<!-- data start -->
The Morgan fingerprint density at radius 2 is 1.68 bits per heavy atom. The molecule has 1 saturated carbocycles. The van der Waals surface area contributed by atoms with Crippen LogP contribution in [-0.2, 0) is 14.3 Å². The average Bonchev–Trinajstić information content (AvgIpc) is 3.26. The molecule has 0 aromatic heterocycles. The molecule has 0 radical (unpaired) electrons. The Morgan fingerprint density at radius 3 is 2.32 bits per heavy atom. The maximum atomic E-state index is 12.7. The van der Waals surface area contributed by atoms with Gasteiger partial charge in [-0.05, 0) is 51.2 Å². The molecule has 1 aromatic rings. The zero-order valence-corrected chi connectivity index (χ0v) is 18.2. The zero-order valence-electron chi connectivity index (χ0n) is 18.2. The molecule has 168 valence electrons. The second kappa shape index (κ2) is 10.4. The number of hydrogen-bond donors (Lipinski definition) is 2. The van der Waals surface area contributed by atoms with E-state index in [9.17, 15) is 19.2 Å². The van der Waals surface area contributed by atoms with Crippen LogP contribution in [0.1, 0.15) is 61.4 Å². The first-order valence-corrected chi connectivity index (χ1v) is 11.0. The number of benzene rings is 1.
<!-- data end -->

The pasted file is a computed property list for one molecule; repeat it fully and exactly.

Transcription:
The Morgan fingerprint density at radius 2 is 1.68 bits per heavy atom. The molecule has 1 saturated carbocycles. The van der Waals surface area contributed by atoms with Crippen LogP contribution in [-0.2, 0) is 14.3 Å². The average Bonchev–Trinajstić information content (AvgIpc) is 3.26. The molecule has 0 aromatic heterocycles. The molecule has 0 radical (unpaired) electrons. The Morgan fingerprint density at radius 3 is 2.32 bits per heavy atom. The maximum atomic E-state index is 12.7. The van der Waals surface area contributed by atoms with Gasteiger partial charge in [-0.05, 0) is 51.2 Å². The molecule has 1 aromatic rings. The zero-order valence-corrected chi connectivity index (χ0v) is 18.2. The zero-order valence-electron chi connectivity index (χ0n) is 18.2. The molecule has 168 valence electrons. The second kappa shape index (κ2) is 10.4. The number of hydrogen-bond donors (Lipinski definition) is 2. The van der Waals surface area contributed by atoms with E-state index in [9.17, 15) is 19.2 Å². The van der Waals surface area contributed by atoms with Crippen LogP contribution in [0.1, 0.15) is 61.4 Å². The first-order valence-corrected chi connectivity index (χ1v) is 11.0. The number of benzene rings is 1.